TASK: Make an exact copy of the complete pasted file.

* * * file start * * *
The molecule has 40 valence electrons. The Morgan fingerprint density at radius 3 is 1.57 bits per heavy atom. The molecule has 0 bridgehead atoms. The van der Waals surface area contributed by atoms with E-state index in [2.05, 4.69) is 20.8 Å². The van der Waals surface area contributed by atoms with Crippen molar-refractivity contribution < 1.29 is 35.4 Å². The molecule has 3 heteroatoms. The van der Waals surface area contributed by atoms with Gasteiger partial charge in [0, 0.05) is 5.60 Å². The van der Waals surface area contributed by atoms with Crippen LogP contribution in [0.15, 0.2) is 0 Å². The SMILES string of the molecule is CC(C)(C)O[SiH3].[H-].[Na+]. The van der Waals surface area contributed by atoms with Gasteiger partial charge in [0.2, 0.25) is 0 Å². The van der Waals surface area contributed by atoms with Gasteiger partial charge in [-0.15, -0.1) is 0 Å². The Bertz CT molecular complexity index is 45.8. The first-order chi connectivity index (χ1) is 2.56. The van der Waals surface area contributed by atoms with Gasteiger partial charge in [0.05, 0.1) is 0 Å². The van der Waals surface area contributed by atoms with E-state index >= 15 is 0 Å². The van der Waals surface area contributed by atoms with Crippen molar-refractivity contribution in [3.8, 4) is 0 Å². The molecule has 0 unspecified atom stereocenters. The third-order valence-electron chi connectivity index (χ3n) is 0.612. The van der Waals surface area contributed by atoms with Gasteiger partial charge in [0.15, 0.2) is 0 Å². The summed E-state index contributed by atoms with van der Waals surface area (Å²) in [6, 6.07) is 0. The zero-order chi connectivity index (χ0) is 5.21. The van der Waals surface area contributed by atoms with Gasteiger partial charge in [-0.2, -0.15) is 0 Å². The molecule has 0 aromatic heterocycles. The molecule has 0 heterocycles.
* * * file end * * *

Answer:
The molecule has 40 valence electrons. The Morgan fingerprint density at radius 3 is 1.57 bits per heavy atom. The molecule has 0 bridgehead atoms. The van der Waals surface area contributed by atoms with E-state index in [2.05, 4.69) is 20.8 Å². The van der Waals surface area contributed by atoms with Crippen molar-refractivity contribution < 1.29 is 35.4 Å². The molecule has 3 heteroatoms. The van der Waals surface area contributed by atoms with Gasteiger partial charge in [0, 0.05) is 5.60 Å². The van der Waals surface area contributed by atoms with Crippen LogP contribution in [0.15, 0.2) is 0 Å². The SMILES string of the molecule is CC(C)(C)O[SiH3].[H-].[Na+]. The van der Waals surface area contributed by atoms with Gasteiger partial charge in [0.2, 0.25) is 0 Å². The van der Waals surface area contributed by atoms with Gasteiger partial charge in [-0.15, -0.1) is 0 Å². The Bertz CT molecular complexity index is 45.8. The first-order chi connectivity index (χ1) is 2.56. The van der Waals surface area contributed by atoms with Gasteiger partial charge in [0.05, 0.1) is 0 Å². The van der Waals surface area contributed by atoms with E-state index >= 15 is 0 Å². The van der Waals surface area contributed by atoms with Crippen molar-refractivity contribution in [3.8, 4) is 0 Å². The molecule has 0 unspecified atom stereocenters. The third-order valence-electron chi connectivity index (χ3n) is 0.612. The van der Waals surface area contributed by atoms with Gasteiger partial charge in [0.15, 0.2) is 0 Å². The summed E-state index contributed by atoms with van der Waals surface area (Å²) in [6, 6.07) is 0. The zero-order chi connectivity index (χ0) is 5.21. The van der Waals surface area contributed by atoms with Gasteiger partial charge in [-0.2, -0.15) is 0 Å². The molecule has 0 aromatic heterocycles. The molecule has 0 heterocycles.